Lianna Treitler is on a mission to get kids to embrace a substance-free lifestyle and prevent addiction before it even begins.
Growing up, her father Marc Treitler was an alcoholic who was able to hide his addiction behind the curtain of a successful career and beautiful family. But when he took 9-year-old Lianna to a David Archuleta concert, and she noticed how much he had been drinking (and subsequently told her mother, Rowena Treitler, about it), he decided to enter rehab. Lianna, who is now 17 and about to graduate from The Bishop’s School in La Jolla, said her father has been able to maintain his sobriety ever since.
While he was going through rehab, Marc and Rowena looked for ways to help Lianna and her younger brother, Bennett Treitler, cope with their father’s addiction. So as a “family project,” they created a book titled “My Dad is an Alcoholic, What About Me?” Marc and Lianna wrote it while Rowena and Bennett provided the illustrations.
“We didn’t realize that there was such a need for a book on that subject matter,” Lianna said. So in 2016, the family decided to publish it. Now, the family team has written another book, “Alcohol, Drugs & You: A Young Person’s Guide to Avoiding Addiction,” that aims to create an open dialogue about substance abuse with children ages 9-13.
“I think the misconception is that, ‘it’s okay if I try it once,’” Lianna said. “But even trying a drug or having a drink just once can risk getting you addicted. It changes your brain chemistry just trying it once.”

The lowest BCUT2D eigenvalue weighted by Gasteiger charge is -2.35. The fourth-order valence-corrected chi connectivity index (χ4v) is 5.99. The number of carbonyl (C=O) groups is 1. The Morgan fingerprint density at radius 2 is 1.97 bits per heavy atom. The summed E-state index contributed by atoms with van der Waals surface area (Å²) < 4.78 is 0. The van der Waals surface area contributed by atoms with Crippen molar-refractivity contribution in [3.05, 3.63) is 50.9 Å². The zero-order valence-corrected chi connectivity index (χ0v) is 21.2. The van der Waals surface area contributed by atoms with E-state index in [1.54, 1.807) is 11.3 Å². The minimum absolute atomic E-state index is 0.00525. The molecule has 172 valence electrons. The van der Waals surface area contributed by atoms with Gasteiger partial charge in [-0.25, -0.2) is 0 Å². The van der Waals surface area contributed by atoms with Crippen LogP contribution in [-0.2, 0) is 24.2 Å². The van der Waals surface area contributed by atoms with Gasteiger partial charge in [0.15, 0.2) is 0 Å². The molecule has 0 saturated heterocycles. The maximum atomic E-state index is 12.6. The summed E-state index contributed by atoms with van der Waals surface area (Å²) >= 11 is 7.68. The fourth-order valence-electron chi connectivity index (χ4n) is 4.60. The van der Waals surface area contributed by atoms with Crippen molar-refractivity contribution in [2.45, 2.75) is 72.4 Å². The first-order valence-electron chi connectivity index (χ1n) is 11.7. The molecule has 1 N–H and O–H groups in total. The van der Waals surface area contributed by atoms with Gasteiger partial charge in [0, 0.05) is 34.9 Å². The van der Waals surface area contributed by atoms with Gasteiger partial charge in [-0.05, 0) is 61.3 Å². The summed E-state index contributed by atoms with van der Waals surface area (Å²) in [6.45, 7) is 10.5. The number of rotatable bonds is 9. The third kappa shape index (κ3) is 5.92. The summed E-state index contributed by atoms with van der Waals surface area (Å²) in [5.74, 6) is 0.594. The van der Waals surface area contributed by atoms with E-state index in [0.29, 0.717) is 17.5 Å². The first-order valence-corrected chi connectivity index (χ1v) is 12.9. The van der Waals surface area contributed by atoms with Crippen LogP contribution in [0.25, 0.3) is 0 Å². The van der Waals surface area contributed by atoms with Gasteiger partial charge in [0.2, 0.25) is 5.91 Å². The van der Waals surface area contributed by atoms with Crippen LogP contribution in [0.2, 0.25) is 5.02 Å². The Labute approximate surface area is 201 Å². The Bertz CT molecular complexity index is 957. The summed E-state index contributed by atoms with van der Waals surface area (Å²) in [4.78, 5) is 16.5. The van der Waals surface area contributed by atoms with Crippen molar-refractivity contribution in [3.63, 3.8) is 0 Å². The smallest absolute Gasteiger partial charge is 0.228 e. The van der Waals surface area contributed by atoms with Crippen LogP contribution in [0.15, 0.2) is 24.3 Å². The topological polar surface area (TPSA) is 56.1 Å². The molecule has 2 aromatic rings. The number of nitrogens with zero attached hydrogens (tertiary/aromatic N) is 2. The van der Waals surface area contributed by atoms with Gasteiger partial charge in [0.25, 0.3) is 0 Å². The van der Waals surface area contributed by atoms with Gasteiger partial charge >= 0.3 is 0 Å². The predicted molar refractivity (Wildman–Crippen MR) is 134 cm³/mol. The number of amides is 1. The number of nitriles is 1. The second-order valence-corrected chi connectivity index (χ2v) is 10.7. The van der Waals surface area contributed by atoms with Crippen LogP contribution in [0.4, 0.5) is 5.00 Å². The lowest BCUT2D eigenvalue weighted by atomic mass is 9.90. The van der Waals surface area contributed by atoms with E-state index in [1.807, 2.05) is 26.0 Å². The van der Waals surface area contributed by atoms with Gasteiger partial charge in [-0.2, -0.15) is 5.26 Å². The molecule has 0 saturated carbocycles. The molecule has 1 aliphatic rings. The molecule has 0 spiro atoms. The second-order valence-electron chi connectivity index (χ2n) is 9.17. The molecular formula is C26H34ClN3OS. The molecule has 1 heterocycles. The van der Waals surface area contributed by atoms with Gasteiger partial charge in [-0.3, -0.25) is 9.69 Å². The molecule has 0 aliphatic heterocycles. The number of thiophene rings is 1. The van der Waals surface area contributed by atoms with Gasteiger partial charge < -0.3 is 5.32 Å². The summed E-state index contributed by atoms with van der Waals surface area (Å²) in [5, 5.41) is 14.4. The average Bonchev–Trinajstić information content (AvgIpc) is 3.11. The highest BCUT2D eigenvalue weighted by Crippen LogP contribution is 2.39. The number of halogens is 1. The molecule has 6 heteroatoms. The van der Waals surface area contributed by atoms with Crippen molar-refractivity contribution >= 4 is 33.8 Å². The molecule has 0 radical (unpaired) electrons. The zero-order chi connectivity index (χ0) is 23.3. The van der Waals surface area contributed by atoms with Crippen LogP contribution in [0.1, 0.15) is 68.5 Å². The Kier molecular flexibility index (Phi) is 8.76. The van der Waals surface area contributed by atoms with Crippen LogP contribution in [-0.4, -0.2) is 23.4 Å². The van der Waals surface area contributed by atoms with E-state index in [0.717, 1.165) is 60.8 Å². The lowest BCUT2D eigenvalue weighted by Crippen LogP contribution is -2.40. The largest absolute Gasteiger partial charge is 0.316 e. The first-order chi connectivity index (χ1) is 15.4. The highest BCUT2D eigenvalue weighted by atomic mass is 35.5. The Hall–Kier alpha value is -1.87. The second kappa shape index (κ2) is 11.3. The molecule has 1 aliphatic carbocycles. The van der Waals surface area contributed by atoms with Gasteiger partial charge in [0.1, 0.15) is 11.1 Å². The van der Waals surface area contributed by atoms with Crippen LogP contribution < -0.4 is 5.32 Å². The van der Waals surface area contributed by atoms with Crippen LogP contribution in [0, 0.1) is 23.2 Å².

Lianna said experimenting is especially risky for kids who are predisposed to alcoholism or have the “alcoholic gene.” According to American Addiction Centers, genetics and family history are the “most correlated risk” for developing alcohol use disorder, or AUD. And with as many as 26.8 million children being exposed to some form of alcoholism in their lifetime, Lianna said prevention is more crucial now than ever; which is why she abstains from all alcohol and drugs.
“Since I learned it was in my genes, I decided it’s best for me not to try anything at all,” she said. “If I don’t try anything, there’s no way for me to become an alcoholic.”
The La Jolla teen hopes by sharing her family’s story and writing more books, children with alcoholic parents will realize that they don’t have to follow in their parents’ footsteps. Through the Red Rosebud Foundation, the Treitler family has been able to provide over 500 books free of charge to the juvenile detention center, the YMCA and Promises to Kids. Lianna Treitler will be speaking at the 2019 East Region Grandparents Raising Grandchildren Symposium on April 6 in El Cajon.
For more information about the Treitler family or to buy one of their books, visit potatoallergy.com.